Today in Labor History – July 12th

Bisbee deportation

Members of the shoemakers’ union went on trial in New York City for striking to win a raise. They were fined $1 each – 1810

The state militia moved in to break a 12-day strike against Carnegie Steel in Homestead, Pennsylvania. The guardsmen were there primarily to protect scabs and remained in Homestead until October. Pinkerton detectives killed seven workers. Strikers were protesting wage cuts of 18-26%, suffer seven deaths in attacks on them by Pinkerton (“Pinks”) detectives. Alexander Berkman, anarchist friend of Emma Goldman, tried to kill Henry Clay Frick, chairman of the board at Carnegie, on July 23, in an attendant (propaganda by the deed), an action many anarchists of the day believed would inspire the working class to rise up in revolt against the ruling class – 1892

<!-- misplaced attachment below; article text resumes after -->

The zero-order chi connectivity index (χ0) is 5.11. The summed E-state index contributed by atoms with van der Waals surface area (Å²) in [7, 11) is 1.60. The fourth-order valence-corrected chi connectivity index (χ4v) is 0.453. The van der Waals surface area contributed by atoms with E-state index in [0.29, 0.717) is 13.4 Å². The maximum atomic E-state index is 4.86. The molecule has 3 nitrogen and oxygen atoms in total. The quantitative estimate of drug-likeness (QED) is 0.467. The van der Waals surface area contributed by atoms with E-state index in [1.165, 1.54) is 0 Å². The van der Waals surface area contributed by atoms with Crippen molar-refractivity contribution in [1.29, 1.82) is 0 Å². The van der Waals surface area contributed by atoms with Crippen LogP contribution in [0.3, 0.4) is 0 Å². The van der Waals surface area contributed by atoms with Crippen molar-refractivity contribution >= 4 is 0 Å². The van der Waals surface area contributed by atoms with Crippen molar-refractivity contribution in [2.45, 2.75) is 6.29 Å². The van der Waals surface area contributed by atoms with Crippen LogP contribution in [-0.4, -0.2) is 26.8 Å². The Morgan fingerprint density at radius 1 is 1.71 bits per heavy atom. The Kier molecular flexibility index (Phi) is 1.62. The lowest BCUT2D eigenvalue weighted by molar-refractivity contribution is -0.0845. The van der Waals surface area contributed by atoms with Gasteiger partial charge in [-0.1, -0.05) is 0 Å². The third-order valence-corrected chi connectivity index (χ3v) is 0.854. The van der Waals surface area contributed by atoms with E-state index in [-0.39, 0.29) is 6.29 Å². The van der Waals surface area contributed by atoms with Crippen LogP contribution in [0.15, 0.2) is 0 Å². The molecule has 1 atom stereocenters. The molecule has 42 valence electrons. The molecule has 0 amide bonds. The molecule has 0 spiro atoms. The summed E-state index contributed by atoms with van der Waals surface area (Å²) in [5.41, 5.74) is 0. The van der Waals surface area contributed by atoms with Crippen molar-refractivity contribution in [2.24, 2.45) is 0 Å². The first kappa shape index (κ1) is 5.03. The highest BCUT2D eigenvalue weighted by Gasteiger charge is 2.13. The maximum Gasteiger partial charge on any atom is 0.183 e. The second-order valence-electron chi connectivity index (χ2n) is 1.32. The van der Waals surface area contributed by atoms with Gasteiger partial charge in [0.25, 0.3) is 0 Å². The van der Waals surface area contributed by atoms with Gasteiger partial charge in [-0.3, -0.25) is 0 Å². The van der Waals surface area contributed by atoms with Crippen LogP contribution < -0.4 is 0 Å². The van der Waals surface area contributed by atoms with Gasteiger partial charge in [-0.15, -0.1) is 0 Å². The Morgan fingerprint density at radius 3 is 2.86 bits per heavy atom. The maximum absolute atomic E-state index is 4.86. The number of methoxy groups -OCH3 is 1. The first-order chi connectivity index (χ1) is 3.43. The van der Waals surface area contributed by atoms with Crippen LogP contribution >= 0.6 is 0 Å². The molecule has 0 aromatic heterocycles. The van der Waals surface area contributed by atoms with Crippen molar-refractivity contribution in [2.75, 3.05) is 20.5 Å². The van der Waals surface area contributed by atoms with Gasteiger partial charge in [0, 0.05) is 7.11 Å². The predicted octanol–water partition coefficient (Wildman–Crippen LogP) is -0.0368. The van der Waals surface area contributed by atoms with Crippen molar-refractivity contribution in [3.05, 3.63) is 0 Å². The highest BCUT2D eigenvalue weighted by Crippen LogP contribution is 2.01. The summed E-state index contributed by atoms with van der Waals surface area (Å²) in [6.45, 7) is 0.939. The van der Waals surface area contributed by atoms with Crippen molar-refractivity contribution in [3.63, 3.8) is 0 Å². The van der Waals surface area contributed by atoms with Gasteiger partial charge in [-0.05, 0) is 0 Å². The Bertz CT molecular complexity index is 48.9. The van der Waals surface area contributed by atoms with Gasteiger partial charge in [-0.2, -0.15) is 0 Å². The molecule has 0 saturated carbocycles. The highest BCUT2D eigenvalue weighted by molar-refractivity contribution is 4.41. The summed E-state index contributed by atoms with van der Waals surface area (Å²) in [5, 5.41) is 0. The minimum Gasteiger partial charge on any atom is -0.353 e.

Today was the final day of the vigilante deportation of striking mine workers at Bisbee, Arizona. On July 11, authorities sealed off the county and seized the local Western Union telegraph office to cut off outside communication, while several thousand armed vigilantes rounded up 1,186 members of the Industrial Workers of the World (IWW). The workers were herded into manure-laden boxcars and dumped in the New Mexico desert. During the Bisbee mine strike, company-hired vigilantes attempted to kidnap and deport Jim Brew, a miner and IWW member. However, Brew fought back and was shot and killed. Brew was a veteran of the West Virginia Cripple Creek strike of 1903-04 – 1917

The Screen Actors Guild holds its first meeting. Among those attending: future horror movie star (Frankenstein’s Monster) and union activist Boris Karloff – 1933

Congress passed first minimum wage law (40 cents per hour) – 1933

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